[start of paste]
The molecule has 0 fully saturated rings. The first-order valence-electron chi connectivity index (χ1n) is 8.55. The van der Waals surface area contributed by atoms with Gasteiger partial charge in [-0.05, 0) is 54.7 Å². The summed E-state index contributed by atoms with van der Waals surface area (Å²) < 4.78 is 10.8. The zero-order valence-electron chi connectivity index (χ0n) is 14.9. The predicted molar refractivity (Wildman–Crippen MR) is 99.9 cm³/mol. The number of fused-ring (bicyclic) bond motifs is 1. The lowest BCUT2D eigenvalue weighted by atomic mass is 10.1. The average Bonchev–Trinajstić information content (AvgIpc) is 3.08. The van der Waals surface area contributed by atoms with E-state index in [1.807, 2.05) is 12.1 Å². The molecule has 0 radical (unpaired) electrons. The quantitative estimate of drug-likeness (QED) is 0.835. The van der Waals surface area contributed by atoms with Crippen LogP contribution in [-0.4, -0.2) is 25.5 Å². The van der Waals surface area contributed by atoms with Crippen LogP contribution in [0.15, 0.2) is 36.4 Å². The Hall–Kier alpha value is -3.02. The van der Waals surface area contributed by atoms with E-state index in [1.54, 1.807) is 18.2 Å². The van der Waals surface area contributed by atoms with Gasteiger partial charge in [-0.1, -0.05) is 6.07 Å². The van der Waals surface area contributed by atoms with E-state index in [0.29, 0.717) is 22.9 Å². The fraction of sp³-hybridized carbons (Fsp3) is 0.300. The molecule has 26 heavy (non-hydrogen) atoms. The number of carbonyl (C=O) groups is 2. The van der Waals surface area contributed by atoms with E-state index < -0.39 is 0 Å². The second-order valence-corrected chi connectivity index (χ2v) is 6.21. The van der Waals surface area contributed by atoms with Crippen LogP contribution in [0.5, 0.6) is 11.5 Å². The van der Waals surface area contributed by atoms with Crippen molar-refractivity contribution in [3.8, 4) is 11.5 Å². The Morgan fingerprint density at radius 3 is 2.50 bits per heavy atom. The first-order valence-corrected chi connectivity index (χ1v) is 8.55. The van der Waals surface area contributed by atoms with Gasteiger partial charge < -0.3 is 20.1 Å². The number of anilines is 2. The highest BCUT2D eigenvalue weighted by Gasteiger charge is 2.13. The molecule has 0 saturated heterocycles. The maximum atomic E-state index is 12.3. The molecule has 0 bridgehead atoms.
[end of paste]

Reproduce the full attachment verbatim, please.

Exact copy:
The molecule has 0 fully saturated rings. The first-order valence-electron chi connectivity index (χ1n) is 8.55. The van der Waals surface area contributed by atoms with Gasteiger partial charge in [-0.05, 0) is 54.7 Å². The summed E-state index contributed by atoms with van der Waals surface area (Å²) < 4.78 is 10.8. The zero-order valence-electron chi connectivity index (χ0n) is 14.9. The predicted molar refractivity (Wildman–Crippen MR) is 99.9 cm³/mol. The number of fused-ring (bicyclic) bond motifs is 1. The lowest BCUT2D eigenvalue weighted by atomic mass is 10.1. The average Bonchev–Trinajstić information content (AvgIpc) is 3.08. The van der Waals surface area contributed by atoms with E-state index in [1.807, 2.05) is 12.1 Å². The molecule has 0 radical (unpaired) electrons. The quantitative estimate of drug-likeness (QED) is 0.835. The van der Waals surface area contributed by atoms with Crippen LogP contribution in [-0.4, -0.2) is 25.5 Å². The van der Waals surface area contributed by atoms with Crippen LogP contribution in [0.15, 0.2) is 36.4 Å². The Hall–Kier alpha value is -3.02. The van der Waals surface area contributed by atoms with E-state index in [1.54, 1.807) is 18.2 Å². The van der Waals surface area contributed by atoms with Gasteiger partial charge in [-0.1, -0.05) is 6.07 Å². The van der Waals surface area contributed by atoms with E-state index in [0.29, 0.717) is 22.9 Å². The fraction of sp³-hybridized carbons (Fsp3) is 0.300. The molecule has 26 heavy (non-hydrogen) atoms. The number of carbonyl (C=O) groups is 2. The van der Waals surface area contributed by atoms with E-state index < -0.39 is 0 Å². The second-order valence-corrected chi connectivity index (χ2v) is 6.21. The van der Waals surface area contributed by atoms with Crippen LogP contribution in [0.5, 0.6) is 11.5 Å². The van der Waals surface area contributed by atoms with Crippen molar-refractivity contribution in [3.8, 4) is 11.5 Å². The Morgan fingerprint density at radius 3 is 2.50 bits per heavy atom. The first-order valence-corrected chi connectivity index (χ1v) is 8.55. The van der Waals surface area contributed by atoms with Gasteiger partial charge < -0.3 is 20.1 Å². The number of anilines is 2. The highest BCUT2D eigenvalue weighted by Gasteiger charge is 2.13. The molecule has 0 saturated heterocycles. The maximum atomic E-state index is 12.3. The molecule has 0 bridgehead atoms.